In our 2020 iteration of Finding Free Agents, we’ll attempt to answer three questions for each player: Why would the Seahawks be interested? What would their contract look like? What is the likelihood they reach free agency? Throughout the series, we’ll be focused on specific positions of need in Seattle: Wide receiver, offensive line, defensive tackle and EDGE.
Disaster struck the 49ers in Week 14, when starting center Weston Richburg was lost for the season with a torn patellar tendon. Kyle Shanahan’s outside zone-heavy offense depends on a mobile center, and Richburg is one of the game’s most athletic players in the middle. After Richburg’s injury, however, veteran Ben Garland entered the lineup and played well for San Francisco down the stretch, allowing just one sack per Sports Info Solutions. Garland will now ride his six-game starter stretch into unrestricted free agency, as his one-year, $805,000 deal comes to an end.
Why would the Seahawks be interested?
It seems likely that Seattle and Justin Britt are headed towards a divorce. Britt is about to enter his age-29 season and will be coming off a torn ACL. Britt has rarely played above an average level, and the Seahawks can save $8.5 million by moving on from their center. In that event, the spot will need to be filled. Ethan Pocic has long been seen as a fit at center, but it would be difficult for Seattle to commit to him there in 2020 without having seen him in ‘19, while Joey Hunt is simply overmatched against NFL defensive tackles.
Garland, soon to be 32, would provide the Seahawks with a steady presence at the position in 2020, as they transition to a new long-term solution. In his six starts with the 49ers to end 2019, he excelled in the running game and his ability to climb to the second level would be a strong fit for Seattle. Though Garland is older, he just completed only his sixth NFL season as a result of his time in the Air Force. If 2019 was any indication, he still has solid football left in him. The matter of Pocic makes Garland all the greater of a fit: he wouldn’t cost so much that the Seahawks would be married to him as starter. If Pocic proved to be a capable center, they’d be free to turn to their former second-round pick.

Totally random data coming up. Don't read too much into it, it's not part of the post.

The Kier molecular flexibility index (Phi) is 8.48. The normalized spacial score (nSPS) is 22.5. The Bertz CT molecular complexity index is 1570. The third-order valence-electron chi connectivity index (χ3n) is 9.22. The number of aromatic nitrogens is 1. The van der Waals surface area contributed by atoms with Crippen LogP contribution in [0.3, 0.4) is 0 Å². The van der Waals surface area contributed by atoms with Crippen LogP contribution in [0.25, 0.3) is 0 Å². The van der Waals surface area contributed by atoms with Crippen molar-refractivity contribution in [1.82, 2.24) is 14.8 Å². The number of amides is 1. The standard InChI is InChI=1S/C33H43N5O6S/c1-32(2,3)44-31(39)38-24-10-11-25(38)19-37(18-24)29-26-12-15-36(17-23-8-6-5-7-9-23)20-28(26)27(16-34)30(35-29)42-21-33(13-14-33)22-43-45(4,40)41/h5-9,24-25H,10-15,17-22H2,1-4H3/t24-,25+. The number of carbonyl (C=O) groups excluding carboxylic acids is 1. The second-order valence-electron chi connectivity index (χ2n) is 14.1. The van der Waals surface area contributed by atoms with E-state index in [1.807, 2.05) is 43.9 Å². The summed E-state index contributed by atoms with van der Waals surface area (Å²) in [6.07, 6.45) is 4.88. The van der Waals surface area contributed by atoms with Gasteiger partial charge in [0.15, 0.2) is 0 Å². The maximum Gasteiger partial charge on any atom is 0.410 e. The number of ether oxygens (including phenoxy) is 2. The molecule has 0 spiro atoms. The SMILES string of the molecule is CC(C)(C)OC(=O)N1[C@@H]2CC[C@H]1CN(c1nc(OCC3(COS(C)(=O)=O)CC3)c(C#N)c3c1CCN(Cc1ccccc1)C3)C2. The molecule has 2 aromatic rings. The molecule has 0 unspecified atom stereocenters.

What would Garland’s contract look like?
Between his age and relative inexperience, Garland isn’t going to get any sort of large offer. The 31-year-old has started 15 games in his career, including postseason, and six of those starts came within the last three months. Though Garland makes sense as an option in Seattle, he may not get an offer to start anywhere. A solid comparison for what a potential contract would look like for Garland, however, is Cardinals center A.Q. Shipley. At 31, with just one full season of starts under his belt, Shipley signed a two-year extension with Arizona worth $3.25 million and guarantees through the first season. That would be an excellent contract to bring Garland in on. At best, he would offer the Seahawks an option at center for a low cost; at worst, he would provide depth across the interior (he has previously played guard) and Seattle wouldn’t be tied to him beyond the first year.
Will Garland reach free agency?
With Richburg suffering such a devastating injury so late in the season, San Francisco will likely try to bring Garland back in hopes he can start 2020 for them at center—and they may very well get an extension done before unrestricted free agency opens. There has yet to be any indication the 49ers and Garland are working on a new deal, so as of now, the veteran is headed toward free agency. If the Seahawks do in fact move on from Britt, they should be waiting for Garland when free agency opens.